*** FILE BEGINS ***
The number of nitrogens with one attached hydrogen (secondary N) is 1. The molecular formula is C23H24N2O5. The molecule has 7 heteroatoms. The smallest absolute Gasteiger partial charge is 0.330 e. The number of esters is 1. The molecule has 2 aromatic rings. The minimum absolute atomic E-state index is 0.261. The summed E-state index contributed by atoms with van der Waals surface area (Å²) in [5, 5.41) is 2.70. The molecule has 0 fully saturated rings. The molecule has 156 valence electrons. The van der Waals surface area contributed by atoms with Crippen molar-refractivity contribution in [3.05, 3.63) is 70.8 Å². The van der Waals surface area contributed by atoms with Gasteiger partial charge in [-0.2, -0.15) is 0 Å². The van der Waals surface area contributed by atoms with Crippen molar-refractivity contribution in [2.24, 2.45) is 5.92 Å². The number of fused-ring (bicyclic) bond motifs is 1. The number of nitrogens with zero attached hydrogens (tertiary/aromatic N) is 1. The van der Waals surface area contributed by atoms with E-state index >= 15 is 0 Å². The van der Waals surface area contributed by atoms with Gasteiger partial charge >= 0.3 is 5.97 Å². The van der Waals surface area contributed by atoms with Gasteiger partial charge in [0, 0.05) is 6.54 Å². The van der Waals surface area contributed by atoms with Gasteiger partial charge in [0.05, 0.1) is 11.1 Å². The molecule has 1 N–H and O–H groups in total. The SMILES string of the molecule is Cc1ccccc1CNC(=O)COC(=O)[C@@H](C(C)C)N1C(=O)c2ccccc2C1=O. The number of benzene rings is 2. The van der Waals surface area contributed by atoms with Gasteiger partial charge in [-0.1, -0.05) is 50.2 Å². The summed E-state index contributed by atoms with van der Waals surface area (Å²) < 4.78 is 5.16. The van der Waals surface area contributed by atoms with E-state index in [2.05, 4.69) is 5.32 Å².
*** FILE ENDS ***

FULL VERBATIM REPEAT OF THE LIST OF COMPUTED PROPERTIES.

The number of nitrogens with one attached hydrogen (secondary N) is 1. The molecular formula is C23H24N2O5. The molecule has 7 heteroatoms. The smallest absolute Gasteiger partial charge is 0.330 e. The number of esters is 1. The molecule has 2 aromatic rings. The minimum absolute atomic E-state index is 0.261. The summed E-state index contributed by atoms with van der Waals surface area (Å²) in [5, 5.41) is 2.70. The molecule has 0 fully saturated rings. The molecule has 156 valence electrons. The van der Waals surface area contributed by atoms with Crippen molar-refractivity contribution in [3.05, 3.63) is 70.8 Å². The van der Waals surface area contributed by atoms with Gasteiger partial charge in [-0.2, -0.15) is 0 Å². The van der Waals surface area contributed by atoms with Crippen molar-refractivity contribution in [2.24, 2.45) is 5.92 Å². The number of fused-ring (bicyclic) bond motifs is 1. The number of nitrogens with zero attached hydrogens (tertiary/aromatic N) is 1. The van der Waals surface area contributed by atoms with E-state index >= 15 is 0 Å². The van der Waals surface area contributed by atoms with Gasteiger partial charge >= 0.3 is 5.97 Å². The van der Waals surface area contributed by atoms with Gasteiger partial charge in [0, 0.05) is 6.54 Å². The van der Waals surface area contributed by atoms with Gasteiger partial charge in [0.05, 0.1) is 11.1 Å². The molecule has 1 N–H and O–H groups in total. The SMILES string of the molecule is Cc1ccccc1CNC(=O)COC(=O)[C@@H](C(C)C)N1C(=O)c2ccccc2C1=O. The number of benzene rings is 2. The van der Waals surface area contributed by atoms with Gasteiger partial charge in [-0.1, -0.05) is 50.2 Å². The summed E-state index contributed by atoms with van der Waals surface area (Å²) < 4.78 is 5.16. The van der Waals surface area contributed by atoms with E-state index in [2.05, 4.69) is 5.32 Å².